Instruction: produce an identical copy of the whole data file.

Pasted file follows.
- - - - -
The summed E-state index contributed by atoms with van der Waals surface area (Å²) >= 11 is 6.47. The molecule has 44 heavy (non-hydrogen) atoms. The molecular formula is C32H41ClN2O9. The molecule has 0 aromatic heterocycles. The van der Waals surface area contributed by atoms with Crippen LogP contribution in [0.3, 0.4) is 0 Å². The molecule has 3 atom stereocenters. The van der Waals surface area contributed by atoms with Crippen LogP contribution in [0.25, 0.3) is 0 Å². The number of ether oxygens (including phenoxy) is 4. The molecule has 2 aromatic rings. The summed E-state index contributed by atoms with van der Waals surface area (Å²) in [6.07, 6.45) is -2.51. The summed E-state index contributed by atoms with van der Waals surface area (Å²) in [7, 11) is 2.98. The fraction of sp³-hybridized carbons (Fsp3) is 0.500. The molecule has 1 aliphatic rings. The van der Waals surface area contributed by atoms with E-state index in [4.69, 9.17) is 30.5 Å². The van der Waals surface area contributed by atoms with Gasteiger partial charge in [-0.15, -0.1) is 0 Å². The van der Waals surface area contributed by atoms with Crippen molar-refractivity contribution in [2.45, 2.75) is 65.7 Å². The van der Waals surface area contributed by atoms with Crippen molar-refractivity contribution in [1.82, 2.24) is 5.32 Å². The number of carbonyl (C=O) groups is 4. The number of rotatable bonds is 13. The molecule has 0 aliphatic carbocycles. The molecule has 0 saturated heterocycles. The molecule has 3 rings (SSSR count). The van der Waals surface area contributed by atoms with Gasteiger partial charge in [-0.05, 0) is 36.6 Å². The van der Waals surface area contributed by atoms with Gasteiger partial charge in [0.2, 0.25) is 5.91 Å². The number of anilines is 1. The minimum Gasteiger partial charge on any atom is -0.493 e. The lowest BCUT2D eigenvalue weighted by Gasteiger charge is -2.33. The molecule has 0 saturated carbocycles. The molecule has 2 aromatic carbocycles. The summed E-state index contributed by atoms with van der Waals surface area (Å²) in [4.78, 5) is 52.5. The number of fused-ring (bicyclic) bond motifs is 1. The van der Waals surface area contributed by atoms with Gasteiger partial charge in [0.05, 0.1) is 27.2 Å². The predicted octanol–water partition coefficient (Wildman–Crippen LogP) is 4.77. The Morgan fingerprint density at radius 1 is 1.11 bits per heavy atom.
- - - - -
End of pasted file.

The summed E-state index contributed by atoms with van der Waals surface area (Å²) >= 11 is 6.47. The molecule has 44 heavy (non-hydrogen) atoms. The molecular formula is C32H41ClN2O9. The molecule has 0 aromatic heterocycles. The van der Waals surface area contributed by atoms with Crippen LogP contribution in [0.3, 0.4) is 0 Å². The molecule has 3 atom stereocenters. The van der Waals surface area contributed by atoms with Crippen LogP contribution in [0.25, 0.3) is 0 Å². The number of ether oxygens (including phenoxy) is 4. The molecule has 2 aromatic rings. The summed E-state index contributed by atoms with van der Waals surface area (Å²) in [6.07, 6.45) is -2.51. The summed E-state index contributed by atoms with van der Waals surface area (Å²) in [7, 11) is 2.98. The fraction of sp³-hybridized carbons (Fsp3) is 0.500. The molecule has 1 aliphatic rings. The van der Waals surface area contributed by atoms with E-state index in [4.69, 9.17) is 30.5 Å². The van der Waals surface area contributed by atoms with Gasteiger partial charge in [-0.15, -0.1) is 0 Å². The van der Waals surface area contributed by atoms with Crippen molar-refractivity contribution in [2.45, 2.75) is 65.7 Å². The van der Waals surface area contributed by atoms with Crippen molar-refractivity contribution in [1.82, 2.24) is 5.32 Å². The number of carbonyl (C=O) groups is 4. The number of rotatable bonds is 13. The molecule has 0 aliphatic carbocycles. The molecule has 0 saturated heterocycles. The molecule has 3 rings (SSSR count). The van der Waals surface area contributed by atoms with Gasteiger partial charge in [-0.05, 0) is 36.6 Å². The van der Waals surface area contributed by atoms with Gasteiger partial charge in [0.2, 0.25) is 5.91 Å². The number of anilines is 1. The minimum Gasteiger partial charge on any atom is -0.493 e. The lowest BCUT2D eigenvalue weighted by Gasteiger charge is -2.33. The molecule has 0 saturated carbocycles. The molecule has 2 aromatic carbocycles. The summed E-state index contributed by atoms with van der Waals surface area (Å²) in [4.78, 5) is 52.5. The number of fused-ring (bicyclic) bond motifs is 1. The van der Waals surface area contributed by atoms with Gasteiger partial charge in [0.05, 0.1) is 27.2 Å². The predicted octanol–water partition coefficient (Wildman–Crippen LogP) is 4.77. The Morgan fingerprint density at radius 1 is 1.11 bits per heavy atom.